May 2, 2012

Did Atlanta’s Mayor Hand Off Airport Space To Big Donors?

Did Atlanta's Mayor Hand Off Airport Space To Big Donors?
Atlanta Mayor Kasim Reed

Atlanta’s Hartsfield-Jackson International Airport is the world’s busiest airport, with more than 78 million people using the facility in 2008 alone.

That’s why as the airport expands, major businesses and vendors are scrambling to grab spaces to open restaurants, shops, and other retail outlets.

The city moved late last year to award contracts to these vendors, which totaled $3 billion over ten years.

But then watchdog group Common Cause urged the city to slow down the contract allocation process so that the public would have more time to scrutinize who won the contracts. The organization noted that the bidding for the airport contracts was “the largest round of contract bidding ever seen in North America.”

One particular reason to slow down the process — it appeared that Atlanta Mayor Kasim Reed may have been preferentially awarding contracts to businesses who donated to his campaigns. From a Channel 2 investigation:

…a Channel 2 investigation exposed a fundraiser for Atlanta Mayor Kasim Reed, held just four days before the airport bidding started.

Reed brought in nearly $300,000 on March 17, 2011. [Channel 2’s investigative reporter] Fleischer poured through the concessions bids and campaign records and tied at least $57,000 of it to would-be airport vendors.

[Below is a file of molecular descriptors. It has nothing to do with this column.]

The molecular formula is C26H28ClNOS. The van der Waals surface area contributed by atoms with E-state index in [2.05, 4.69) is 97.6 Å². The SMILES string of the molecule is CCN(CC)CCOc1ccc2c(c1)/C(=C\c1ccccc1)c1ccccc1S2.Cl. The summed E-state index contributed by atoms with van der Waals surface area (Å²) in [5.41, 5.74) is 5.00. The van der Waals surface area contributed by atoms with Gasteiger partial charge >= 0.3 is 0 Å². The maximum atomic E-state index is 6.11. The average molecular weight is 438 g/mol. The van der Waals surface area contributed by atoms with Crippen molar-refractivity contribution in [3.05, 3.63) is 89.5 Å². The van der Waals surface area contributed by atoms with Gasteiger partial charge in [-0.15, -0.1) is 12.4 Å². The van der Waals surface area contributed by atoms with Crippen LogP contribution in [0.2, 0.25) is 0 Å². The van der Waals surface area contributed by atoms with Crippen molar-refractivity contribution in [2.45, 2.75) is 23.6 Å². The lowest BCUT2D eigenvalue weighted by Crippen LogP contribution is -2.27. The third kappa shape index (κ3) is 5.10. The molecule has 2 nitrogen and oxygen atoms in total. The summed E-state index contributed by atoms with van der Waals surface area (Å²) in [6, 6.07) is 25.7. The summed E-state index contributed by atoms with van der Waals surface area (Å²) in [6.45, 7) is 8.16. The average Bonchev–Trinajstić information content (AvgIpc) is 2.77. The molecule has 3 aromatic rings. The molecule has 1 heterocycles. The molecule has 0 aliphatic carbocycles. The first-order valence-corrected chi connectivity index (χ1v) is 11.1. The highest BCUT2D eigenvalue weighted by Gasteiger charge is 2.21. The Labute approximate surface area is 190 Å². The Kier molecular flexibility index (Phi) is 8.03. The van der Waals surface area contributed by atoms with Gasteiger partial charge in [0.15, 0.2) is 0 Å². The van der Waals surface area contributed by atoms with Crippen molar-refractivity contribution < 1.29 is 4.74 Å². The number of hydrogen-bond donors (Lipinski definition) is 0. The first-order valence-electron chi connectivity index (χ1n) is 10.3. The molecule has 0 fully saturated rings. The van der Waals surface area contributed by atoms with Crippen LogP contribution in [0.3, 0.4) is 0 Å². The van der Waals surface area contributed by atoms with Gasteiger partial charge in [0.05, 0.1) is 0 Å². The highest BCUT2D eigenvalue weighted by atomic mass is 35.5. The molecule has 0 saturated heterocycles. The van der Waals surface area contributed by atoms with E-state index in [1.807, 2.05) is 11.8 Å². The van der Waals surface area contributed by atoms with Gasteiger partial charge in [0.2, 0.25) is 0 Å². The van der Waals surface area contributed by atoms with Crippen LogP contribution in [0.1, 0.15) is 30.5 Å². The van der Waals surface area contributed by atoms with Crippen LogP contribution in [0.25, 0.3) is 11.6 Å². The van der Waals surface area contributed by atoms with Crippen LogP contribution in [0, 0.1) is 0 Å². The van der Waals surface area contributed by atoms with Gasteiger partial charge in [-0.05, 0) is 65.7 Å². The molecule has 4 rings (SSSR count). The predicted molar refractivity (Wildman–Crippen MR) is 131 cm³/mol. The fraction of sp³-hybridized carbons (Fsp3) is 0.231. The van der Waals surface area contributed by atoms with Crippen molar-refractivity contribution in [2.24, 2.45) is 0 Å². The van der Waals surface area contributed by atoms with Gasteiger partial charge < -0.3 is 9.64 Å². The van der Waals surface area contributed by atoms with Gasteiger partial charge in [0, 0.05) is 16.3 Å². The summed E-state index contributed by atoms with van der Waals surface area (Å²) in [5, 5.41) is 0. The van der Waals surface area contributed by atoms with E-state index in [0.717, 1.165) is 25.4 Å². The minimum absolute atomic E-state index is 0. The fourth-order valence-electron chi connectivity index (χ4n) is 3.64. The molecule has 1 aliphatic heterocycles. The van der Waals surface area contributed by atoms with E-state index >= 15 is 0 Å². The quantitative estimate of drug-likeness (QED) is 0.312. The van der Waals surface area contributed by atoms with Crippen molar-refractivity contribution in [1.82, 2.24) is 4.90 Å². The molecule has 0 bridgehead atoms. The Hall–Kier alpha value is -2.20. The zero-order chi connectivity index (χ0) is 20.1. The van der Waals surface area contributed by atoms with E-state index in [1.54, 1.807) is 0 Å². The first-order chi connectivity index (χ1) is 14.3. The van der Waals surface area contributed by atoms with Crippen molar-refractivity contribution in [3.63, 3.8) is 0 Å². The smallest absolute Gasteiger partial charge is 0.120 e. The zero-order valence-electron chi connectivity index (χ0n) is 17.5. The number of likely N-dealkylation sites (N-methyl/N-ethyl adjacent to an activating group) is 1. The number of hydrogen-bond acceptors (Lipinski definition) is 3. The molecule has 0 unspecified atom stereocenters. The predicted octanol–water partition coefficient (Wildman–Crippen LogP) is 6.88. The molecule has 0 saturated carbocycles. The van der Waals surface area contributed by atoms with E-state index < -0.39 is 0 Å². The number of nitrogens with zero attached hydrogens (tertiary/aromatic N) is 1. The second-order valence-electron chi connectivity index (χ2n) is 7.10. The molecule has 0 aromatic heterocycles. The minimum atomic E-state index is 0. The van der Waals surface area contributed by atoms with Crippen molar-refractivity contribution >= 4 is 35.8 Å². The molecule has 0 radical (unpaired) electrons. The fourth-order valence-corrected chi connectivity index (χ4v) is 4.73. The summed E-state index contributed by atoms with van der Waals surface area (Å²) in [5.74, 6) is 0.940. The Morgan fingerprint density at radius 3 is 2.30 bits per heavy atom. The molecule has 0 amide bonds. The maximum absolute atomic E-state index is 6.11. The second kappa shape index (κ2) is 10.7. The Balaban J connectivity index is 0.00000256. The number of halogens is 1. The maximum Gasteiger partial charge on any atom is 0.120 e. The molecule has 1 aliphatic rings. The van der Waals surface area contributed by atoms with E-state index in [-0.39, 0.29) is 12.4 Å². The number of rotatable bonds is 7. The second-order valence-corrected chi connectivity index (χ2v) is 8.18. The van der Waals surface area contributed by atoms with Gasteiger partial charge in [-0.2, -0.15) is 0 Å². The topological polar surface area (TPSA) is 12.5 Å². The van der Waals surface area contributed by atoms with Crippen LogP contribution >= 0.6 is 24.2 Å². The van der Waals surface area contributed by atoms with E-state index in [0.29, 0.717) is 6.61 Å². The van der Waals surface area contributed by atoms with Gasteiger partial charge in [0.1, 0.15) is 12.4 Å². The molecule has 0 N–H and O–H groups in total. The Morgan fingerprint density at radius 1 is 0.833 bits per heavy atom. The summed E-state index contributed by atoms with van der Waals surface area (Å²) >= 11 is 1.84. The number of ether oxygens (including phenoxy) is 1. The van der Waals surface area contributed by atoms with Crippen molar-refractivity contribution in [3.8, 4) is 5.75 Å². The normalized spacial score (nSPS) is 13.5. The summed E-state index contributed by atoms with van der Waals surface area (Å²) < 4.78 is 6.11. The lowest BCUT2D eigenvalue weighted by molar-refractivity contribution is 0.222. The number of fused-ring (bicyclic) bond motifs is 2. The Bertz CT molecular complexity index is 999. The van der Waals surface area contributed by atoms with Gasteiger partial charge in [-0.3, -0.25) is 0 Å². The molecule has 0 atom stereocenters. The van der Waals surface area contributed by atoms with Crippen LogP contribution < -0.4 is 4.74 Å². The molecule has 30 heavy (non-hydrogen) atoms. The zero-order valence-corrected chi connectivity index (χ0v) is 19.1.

Reed voluntarily gave back about $25,000 he received during the bidding period. But he refused to give back bidder money received in the days leading up to the bidding. Reed has repeatedly said he had nothing to do with the awarding of the airport contracts.

Yet despite these obvious conflicts of interest, Atlanta’s city council hurriedly approved the contracts. But now the Federal Bureau of Investigation (FBI) has gotten involved, and is looking into how various contracts were awarded or refused to a number of vendors.

One vendor who was contacted by the FBI agreed to speak anonymously to Channel 2. “It might take two years. It might take five years, hopefully one day we’ll know the truth,” said the anonymous source. “My hope for the city of Atlanta is that we put a better face on the airport and people around the country just stop expecting that this just always goes on in Atlanta.”

For the sake of uprooting the corrupting influence of money in politics, we agree.